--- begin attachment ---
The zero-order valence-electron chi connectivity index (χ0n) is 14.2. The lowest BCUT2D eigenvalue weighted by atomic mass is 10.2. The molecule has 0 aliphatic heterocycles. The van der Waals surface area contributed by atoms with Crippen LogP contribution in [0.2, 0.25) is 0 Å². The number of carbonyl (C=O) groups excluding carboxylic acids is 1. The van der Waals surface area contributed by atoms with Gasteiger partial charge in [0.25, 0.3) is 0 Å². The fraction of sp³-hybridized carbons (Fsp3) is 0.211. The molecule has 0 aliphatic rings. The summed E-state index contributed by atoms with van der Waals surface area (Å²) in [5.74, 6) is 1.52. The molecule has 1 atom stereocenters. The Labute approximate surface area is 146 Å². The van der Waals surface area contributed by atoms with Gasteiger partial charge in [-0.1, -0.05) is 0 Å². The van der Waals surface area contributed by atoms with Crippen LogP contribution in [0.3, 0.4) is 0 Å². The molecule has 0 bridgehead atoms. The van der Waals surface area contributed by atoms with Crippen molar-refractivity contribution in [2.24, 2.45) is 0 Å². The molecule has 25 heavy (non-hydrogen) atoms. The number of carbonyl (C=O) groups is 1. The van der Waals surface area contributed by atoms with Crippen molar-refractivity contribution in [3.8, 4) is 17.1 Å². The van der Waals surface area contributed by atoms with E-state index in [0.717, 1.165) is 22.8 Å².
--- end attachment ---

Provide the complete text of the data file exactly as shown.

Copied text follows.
The zero-order valence-electron chi connectivity index (χ0n) is 14.2. The lowest BCUT2D eigenvalue weighted by atomic mass is 10.2. The molecule has 0 aliphatic heterocycles. The van der Waals surface area contributed by atoms with Crippen LogP contribution in [0.2, 0.25) is 0 Å². The number of carbonyl (C=O) groups excluding carboxylic acids is 1. The van der Waals surface area contributed by atoms with Gasteiger partial charge in [0.25, 0.3) is 0 Å². The fraction of sp³-hybridized carbons (Fsp3) is 0.211. The molecule has 0 aliphatic rings. The summed E-state index contributed by atoms with van der Waals surface area (Å²) in [5.74, 6) is 1.52. The molecule has 1 atom stereocenters. The Labute approximate surface area is 146 Å². The van der Waals surface area contributed by atoms with Gasteiger partial charge in [-0.1, -0.05) is 0 Å². The van der Waals surface area contributed by atoms with Crippen LogP contribution in [0.3, 0.4) is 0 Å². The molecule has 0 bridgehead atoms. The van der Waals surface area contributed by atoms with Crippen molar-refractivity contribution in [2.24, 2.45) is 0 Å². The molecule has 25 heavy (non-hydrogen) atoms. The number of carbonyl (C=O) groups is 1. The van der Waals surface area contributed by atoms with Crippen molar-refractivity contribution in [3.8, 4) is 17.1 Å². The van der Waals surface area contributed by atoms with E-state index in [0.717, 1.165) is 22.8 Å².